It is a further object of this invention to provide a joint of the type mentioned which will utilize the pressures created by the expansion of foam-type fillers to hold the various sections together in tight engagement with each other.
It is a further object of this invention to provide a joint of the type mentioned having exterior surface structures which are easy to clean and which offer no pockets or crevices or holes for the reception and collection of dirt and other foreign substances.
It is a further object of this invention to provide a joint of the type mentioned which will be economical to manufacture and relatively easy to construct.
The objects of this invention are carried out by the provision of a flanged member extending beyond the end surface of each section to be joined. A joining member is installed around each pair of corresponding flanges of sections being joined. A filler material is installed so as to be in pressing engagement with the end surfaces, the flanged members and each joining member.
FIG. 1 is an external perspective view of a structure employing the invention.
FIG. 2 is an enlarged sectional view taken along line 2-2 of FIG. 1, parts being broken away.
FIG. 3 shows a typical building section before assembly.
FIG. 4 shows two sections positioned for assembly.
FIG. 5 is an enlarged view of the ends of two sections with extrusions in place prior to the installation of filler material.
FIG. 6 is an enlarged view of the completed joint.
FIG. 1 shows two walls 9 which meet at corner 12. These walls are comprised of modular sections l4, 15, 16, 17 and 18 which may be of various sizes and shapes and which meet at joints 13.
FIG. 2 is a sectional view of FIG. 1 showing a portion thereof in an enlarged view. Sections 15, 16 and 17 are each constructed with inner and outer coverings, 27 and 26 respectively. These coverings are usually made of relatively thin materials such as sheet aluminum and are commonly called skins. Filler material 10 may be an insulator of any suitable type such as polyurethane. It is desirable to use a filler material which will adhere to skins 26 and 27. Note that filler material 10 terminates in end surfaces 32.
Each of the skins has an extension 22 which terminates in a flange 28. For reasons which will become clear later, it is desirable for the flange to be formed so as to make an acute angle with extension 22. The joints between the sections shown in FIG. 2 have pairs of corresponding flanges. In other words, a flange upon one section becomes joined with a flange upon the next section. The connecting device in each instance is joining member 23. This member is preferably an extrusion of a resilient substance such as silicone rubber. It has been found convenient to form such an extrusion in continuous strips which may be stored in rolls. Suitable lengths are cut therefrom as needed.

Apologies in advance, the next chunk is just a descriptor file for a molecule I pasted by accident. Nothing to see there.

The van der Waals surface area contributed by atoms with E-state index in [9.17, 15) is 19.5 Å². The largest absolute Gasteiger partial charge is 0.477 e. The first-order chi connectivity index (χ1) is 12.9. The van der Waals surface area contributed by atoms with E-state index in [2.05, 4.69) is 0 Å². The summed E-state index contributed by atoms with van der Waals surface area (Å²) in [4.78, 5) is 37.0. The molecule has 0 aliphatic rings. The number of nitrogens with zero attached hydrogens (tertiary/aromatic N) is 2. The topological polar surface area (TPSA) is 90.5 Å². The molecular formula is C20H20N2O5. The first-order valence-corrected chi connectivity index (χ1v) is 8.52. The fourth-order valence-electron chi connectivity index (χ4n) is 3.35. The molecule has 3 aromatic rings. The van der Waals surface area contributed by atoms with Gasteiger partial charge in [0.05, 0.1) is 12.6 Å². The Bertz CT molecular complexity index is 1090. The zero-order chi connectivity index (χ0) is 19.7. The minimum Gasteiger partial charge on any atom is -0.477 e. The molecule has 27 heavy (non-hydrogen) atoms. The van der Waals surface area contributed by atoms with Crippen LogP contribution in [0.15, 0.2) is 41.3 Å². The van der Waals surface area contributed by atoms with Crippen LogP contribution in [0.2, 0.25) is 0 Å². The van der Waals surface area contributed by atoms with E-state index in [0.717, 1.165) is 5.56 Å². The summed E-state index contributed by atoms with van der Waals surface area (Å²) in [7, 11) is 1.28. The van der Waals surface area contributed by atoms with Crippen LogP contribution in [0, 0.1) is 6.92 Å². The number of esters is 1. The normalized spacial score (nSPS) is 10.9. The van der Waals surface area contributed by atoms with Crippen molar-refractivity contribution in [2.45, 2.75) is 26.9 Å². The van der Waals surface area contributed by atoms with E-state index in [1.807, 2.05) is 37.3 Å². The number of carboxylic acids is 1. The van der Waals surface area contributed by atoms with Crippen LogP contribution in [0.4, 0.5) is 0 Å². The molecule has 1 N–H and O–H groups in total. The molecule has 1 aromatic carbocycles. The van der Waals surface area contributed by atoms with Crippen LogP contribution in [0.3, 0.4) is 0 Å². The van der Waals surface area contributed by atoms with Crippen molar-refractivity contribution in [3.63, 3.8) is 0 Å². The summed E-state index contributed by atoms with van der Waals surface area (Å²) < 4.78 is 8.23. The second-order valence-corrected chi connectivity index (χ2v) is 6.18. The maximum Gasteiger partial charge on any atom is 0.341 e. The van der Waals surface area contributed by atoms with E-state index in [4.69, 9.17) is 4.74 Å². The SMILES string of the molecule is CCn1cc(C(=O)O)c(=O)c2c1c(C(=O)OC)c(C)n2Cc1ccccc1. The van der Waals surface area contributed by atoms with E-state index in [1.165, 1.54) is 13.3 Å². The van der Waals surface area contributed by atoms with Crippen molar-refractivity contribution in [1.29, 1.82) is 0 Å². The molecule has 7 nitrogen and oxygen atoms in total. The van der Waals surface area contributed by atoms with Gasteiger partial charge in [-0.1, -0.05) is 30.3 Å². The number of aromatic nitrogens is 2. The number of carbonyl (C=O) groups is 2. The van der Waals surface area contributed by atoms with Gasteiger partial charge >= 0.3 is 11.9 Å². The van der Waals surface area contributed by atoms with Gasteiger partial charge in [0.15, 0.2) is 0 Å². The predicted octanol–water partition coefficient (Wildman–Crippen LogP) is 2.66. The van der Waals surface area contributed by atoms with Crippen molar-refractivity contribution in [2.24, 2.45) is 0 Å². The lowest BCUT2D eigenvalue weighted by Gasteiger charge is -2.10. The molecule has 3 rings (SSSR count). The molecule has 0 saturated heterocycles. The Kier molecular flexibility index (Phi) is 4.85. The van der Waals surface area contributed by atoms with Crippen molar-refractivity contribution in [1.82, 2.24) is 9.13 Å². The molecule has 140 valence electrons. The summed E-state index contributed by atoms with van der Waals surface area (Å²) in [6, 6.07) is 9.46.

Holding material 11 is preferably of the same substance as filler material 10. In fact, when polyurethane is used for both, filler material 10 and holding material 11 become a continuous, homogeneous insulator passing from one wall section to the next without interruption. Holding material 11 may be installed at the site of erection of the structure. Specifically, it has been found very convenient to use a portable foaming unit to foam in polyurethane at the joints as sections are assembled.
In practical application, the erection of adjoining sections of the structure being built proceeds in steps. First, two wall sections such as 15 and 16 are brought together end to end. Then, extrusion 23 is slid over each pair of flanges 28. Thus, there is formed a channel for the reception of holding material 11. This channel is bounded by the end surfaces ,32 of filler material 10, the extensions 22, the flanges 28, and the extrusions 23, partially covering the flanges. Holding material 11 is then foamed in to fill this channel. After the foam sets, the joint 13 becomes rigid and is well sealed.
It should be apparent that the invention can be employed with several variations. For example, the sections used need not be constructed of a foam-type insulator separated by aluminum sheets. Rather, such sections could be hollow so long as they had a structure forming an end surface 32 so that a suitable channel for the reception of holding material 11 is created when sections are brought together end to end. Furthrmore, holding material 11 need not be a foam-type substance but can be any substance which can be installed under pressure and which will either maintain that pressure or which would become suitably hardened so as to hold the various parts of the joint in rigid alignment.